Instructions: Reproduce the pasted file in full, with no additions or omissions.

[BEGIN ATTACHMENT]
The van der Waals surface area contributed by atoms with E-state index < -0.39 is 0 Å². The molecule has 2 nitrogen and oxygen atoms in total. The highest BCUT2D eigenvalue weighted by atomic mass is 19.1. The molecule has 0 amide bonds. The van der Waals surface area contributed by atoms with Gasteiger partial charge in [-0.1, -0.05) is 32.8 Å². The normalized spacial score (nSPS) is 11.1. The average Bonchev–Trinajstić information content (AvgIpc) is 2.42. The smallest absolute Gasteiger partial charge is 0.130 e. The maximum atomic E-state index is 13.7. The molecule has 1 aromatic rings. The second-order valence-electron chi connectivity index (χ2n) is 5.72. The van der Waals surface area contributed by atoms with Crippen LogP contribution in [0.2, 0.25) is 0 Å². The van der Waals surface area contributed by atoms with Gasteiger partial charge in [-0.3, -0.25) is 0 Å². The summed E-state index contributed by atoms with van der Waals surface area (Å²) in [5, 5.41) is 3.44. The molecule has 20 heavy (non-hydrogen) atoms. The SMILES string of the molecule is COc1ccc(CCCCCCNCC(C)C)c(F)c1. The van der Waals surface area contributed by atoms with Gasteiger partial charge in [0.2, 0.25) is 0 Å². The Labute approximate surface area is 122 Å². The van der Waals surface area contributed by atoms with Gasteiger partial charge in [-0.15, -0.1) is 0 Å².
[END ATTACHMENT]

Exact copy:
The van der Waals surface area contributed by atoms with E-state index < -0.39 is 0 Å². The molecule has 2 nitrogen and oxygen atoms in total. The highest BCUT2D eigenvalue weighted by atomic mass is 19.1. The molecule has 0 amide bonds. The van der Waals surface area contributed by atoms with Gasteiger partial charge in [-0.1, -0.05) is 32.8 Å². The normalized spacial score (nSPS) is 11.1. The average Bonchev–Trinajstić information content (AvgIpc) is 2.42. The smallest absolute Gasteiger partial charge is 0.130 e. The maximum atomic E-state index is 13.7. The molecule has 1 aromatic rings. The second-order valence-electron chi connectivity index (χ2n) is 5.72. The van der Waals surface area contributed by atoms with Crippen LogP contribution in [0.2, 0.25) is 0 Å². The van der Waals surface area contributed by atoms with Gasteiger partial charge in [-0.3, -0.25) is 0 Å². The summed E-state index contributed by atoms with van der Waals surface area (Å²) in [5, 5.41) is 3.44. The molecule has 20 heavy (non-hydrogen) atoms. The SMILES string of the molecule is COc1ccc(CCCCCCNCC(C)C)c(F)c1. The van der Waals surface area contributed by atoms with Gasteiger partial charge in [0.2, 0.25) is 0 Å². The Labute approximate surface area is 122 Å². The van der Waals surface area contributed by atoms with Gasteiger partial charge in [-0.15, -0.1) is 0 Å².